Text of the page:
BVA president Carl Padgett has claimed there is an economic case for Northern Ireland’s Department of Agriculture and Rural Development to make vets an integral part of Northern Ireland’s agri-food strategy.
BVA president Carl Padgett has claimed there is an economic case for Northern Ireland’s Department of Agriculture and Rural Development (DARD) to make vets an integral part of Northern Ireland’s agri-food strategy.
Mr Padgett offered his opinions while speaking at the BVA North of Ireland Dinner last night (November 10, 2011).
Mr Padgett said: “Here in Northern Ireland there is a great network of rural and urban practices available to meet the needs of animal keepers and the executive, but my message to DARD is ‘use them or lose them’.
“Vets in practice have the willingness and, most importantly, the expertise to deliver on TB, brucellosis and a whole host of other production animal diseases and they must be an integral part of that strategy.”
On endemic disease, Mr Padgett said that a healthy future for food producing animals means tackling endemic disease head on, and said BVA wanted to see clear strategies for BVD, Johne’s disease, IBR, and other production diseases.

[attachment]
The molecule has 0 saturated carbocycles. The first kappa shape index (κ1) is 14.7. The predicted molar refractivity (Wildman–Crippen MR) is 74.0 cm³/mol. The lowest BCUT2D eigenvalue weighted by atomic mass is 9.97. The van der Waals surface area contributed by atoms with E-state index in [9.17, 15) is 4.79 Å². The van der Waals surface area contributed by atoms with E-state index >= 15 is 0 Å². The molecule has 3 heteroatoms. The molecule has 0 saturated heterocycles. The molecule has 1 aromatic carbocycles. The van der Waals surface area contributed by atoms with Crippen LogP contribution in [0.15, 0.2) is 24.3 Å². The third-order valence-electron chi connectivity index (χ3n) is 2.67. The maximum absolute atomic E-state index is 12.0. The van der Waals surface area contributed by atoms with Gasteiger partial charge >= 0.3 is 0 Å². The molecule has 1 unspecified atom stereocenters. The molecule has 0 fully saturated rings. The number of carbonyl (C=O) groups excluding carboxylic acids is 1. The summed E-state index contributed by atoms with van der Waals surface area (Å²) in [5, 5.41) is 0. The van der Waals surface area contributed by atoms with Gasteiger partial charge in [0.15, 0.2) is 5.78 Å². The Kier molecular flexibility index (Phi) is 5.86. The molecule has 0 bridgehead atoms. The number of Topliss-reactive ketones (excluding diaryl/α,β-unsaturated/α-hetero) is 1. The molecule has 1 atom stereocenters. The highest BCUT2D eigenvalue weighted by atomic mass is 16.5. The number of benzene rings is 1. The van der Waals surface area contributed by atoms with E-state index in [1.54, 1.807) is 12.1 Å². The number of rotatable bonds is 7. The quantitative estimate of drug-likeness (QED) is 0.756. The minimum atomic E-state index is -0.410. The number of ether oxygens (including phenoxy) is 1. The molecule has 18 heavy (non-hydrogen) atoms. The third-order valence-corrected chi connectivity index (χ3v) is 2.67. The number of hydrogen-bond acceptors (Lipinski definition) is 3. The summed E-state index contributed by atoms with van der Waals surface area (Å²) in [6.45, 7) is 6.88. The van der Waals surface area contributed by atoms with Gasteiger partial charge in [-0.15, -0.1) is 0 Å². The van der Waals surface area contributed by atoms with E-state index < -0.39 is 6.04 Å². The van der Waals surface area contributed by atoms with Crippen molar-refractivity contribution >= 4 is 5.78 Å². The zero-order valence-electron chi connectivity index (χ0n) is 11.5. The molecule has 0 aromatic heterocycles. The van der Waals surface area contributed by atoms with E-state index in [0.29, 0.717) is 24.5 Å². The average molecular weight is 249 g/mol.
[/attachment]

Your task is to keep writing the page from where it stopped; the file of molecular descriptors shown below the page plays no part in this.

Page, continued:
He said: “There is appetite from industry and there is a clear economic case for action. Yes, it will require investment and ultimately it may require legislation, but what it really requires is all of us working together to come up with the best mechanism for delivery.
On the Welfare of Animals Act (Northern Ireland), he said the BVA was pleased to see DARD “racing out of the starting blocks” with consultations on a number of initiatives under the act, including the hot branding of equids and the regulation of dog breeding establishments.
Finally, he raised the financial situation of veterinary students from Northern Ireland.
He said: “The BVA and NIVA have raised concerns directly with the agriculture and education ministers and other MLAs over the unique and difficult financial situation faced by veterinary students on a 5- or 6-year course with annual fees of £9,000 and little or no opportunity to take paid employment in the holidays, due to the demands of compulsory extra mural studies.
“With no veterinary schools in Northern Ireland, and only a limited number of places in Dublin, prospective veterinary students are immediately at a disadvantage compared to students studying other courses at home who will have their tuition fees subsidised by the executive.
“In the future we could see UK veterinary graduates returning to Northern Ireland saddled with up to £54,000 in tuition fee debt and many thousands more in living cost debt. Our fear is that, understandably, those graduates will be attracted to small animal practice over the less lucrative areas of large animal work and research.
“They may seem unconnected, but the future ability of Northern Ireland to deliver safe and healthy food may well be affected by the affordability of a veterinary degree. Some imaginative thinking is now required to find the right solution,” he concluded.